"This is gonna be a long show. But I don't care, this is my home," said part-time Atlantan Sir Elton John to a thunderous ovation from an adoring and unusually attentive crowd at the filled-to-capacity Philips Arena. Three hours and 10 minutes later, the show was over and the melting-pot audience spilled out to the lobby to buy expensive T-shirts and $400 jackets. But they didn't mind; they were happy. They were treated to a unique evening of the singer/songwriter's greatest hits and highlights from two albums: his most recent, Peachtree Road, and a classic, Captain Fantastic and the Brown Dirt Cowboy.
Backed by a circle of impeccable players, including longtime cohorts Davey Johnstone (guitar) and Nigel Olsson (drums), and the soulful eight-piece Voice of Atlanta vocal chorale led by Adam McKnight, John careened through the evening like a performer less than half his age, never losing interest or inspiration.
The well-received Peachtree Road material served as the openers for a string of hits that just kept on coming, like a pink E.J. iPod set on random: "Love Lies Bleeding," "Benny and the Jets," "Daniel," "Take Me to the Pilot," "Rocket Man," "I Guess That's Why They Call it the Blues," "Sorry Seems to be the Hardest Word" and "Tiny Dancer."
But wait, there's more! Seven songs of rarely performed Captain Fantastic material -- a concept album detailing the story of his partnership with longtime collaborator and friend Bernie Taupin and their meteoric rise in the early '70s -- were introduced by John as being from a "very emotional" time. The 1975 album, he said, was written on a ship from England to New York.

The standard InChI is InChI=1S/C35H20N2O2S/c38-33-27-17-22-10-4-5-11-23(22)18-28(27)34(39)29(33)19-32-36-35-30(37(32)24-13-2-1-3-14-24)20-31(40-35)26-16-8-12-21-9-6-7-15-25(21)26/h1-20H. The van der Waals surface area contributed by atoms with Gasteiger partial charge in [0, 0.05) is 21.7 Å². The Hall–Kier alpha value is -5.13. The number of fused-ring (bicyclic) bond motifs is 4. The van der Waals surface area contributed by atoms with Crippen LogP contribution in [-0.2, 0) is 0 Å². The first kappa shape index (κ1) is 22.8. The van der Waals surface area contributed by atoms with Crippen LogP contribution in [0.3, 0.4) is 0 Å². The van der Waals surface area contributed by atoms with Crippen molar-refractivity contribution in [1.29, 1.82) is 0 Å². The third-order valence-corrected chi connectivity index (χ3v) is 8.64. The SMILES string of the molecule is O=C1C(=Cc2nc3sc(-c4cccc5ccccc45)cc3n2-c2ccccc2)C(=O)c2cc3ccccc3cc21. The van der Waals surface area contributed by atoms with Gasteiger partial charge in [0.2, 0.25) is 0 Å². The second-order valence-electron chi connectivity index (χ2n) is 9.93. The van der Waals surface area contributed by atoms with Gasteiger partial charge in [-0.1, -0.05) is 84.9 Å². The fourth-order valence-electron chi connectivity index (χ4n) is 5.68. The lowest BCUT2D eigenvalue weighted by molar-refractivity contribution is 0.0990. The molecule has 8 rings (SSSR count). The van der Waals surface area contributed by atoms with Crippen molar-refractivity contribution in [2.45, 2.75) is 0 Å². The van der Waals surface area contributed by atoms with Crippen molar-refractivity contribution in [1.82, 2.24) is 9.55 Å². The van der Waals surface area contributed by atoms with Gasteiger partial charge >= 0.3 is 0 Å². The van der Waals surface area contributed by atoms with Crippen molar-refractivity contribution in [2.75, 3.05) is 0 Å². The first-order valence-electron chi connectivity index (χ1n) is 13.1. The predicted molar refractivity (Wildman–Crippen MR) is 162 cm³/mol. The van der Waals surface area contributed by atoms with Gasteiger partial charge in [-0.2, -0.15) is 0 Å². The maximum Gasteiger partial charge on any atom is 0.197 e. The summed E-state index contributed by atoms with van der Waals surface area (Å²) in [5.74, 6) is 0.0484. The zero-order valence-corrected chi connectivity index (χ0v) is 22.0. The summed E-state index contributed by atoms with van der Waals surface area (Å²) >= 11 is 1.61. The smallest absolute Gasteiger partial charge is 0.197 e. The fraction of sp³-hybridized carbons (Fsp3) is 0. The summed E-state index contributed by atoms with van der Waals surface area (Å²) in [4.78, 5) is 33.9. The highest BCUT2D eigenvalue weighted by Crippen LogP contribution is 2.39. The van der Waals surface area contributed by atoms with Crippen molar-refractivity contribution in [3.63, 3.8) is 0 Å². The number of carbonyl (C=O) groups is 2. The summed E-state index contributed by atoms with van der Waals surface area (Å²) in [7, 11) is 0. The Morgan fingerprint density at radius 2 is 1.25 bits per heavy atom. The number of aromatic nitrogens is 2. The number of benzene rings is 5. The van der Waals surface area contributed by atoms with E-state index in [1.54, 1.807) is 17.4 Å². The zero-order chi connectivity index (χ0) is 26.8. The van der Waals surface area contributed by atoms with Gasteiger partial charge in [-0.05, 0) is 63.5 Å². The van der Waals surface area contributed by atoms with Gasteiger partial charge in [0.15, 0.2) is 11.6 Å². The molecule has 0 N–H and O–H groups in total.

John also dedicated "Don't Let the Sun Go Down on Me" to the Atlanta Braves, with special praise for Andruw Jones and Bobby Cox. "I'll be watching the playoffs while I'm in Las Vegas," he promised. And can you just picture it? Sir Elton, in his posh, flower-lined dressing room in Caesars Palace, relaxing in a sparkly sweatsuit, blithely sipping a Diet Coke and rooting for the Braves on TV. That image is almost as incredible as his near-flawless performance, proving he's far from being an oldies act or sheer nostalgia. Elton John is still a Most Valuable Player.
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I'm pretty sure he was 19.
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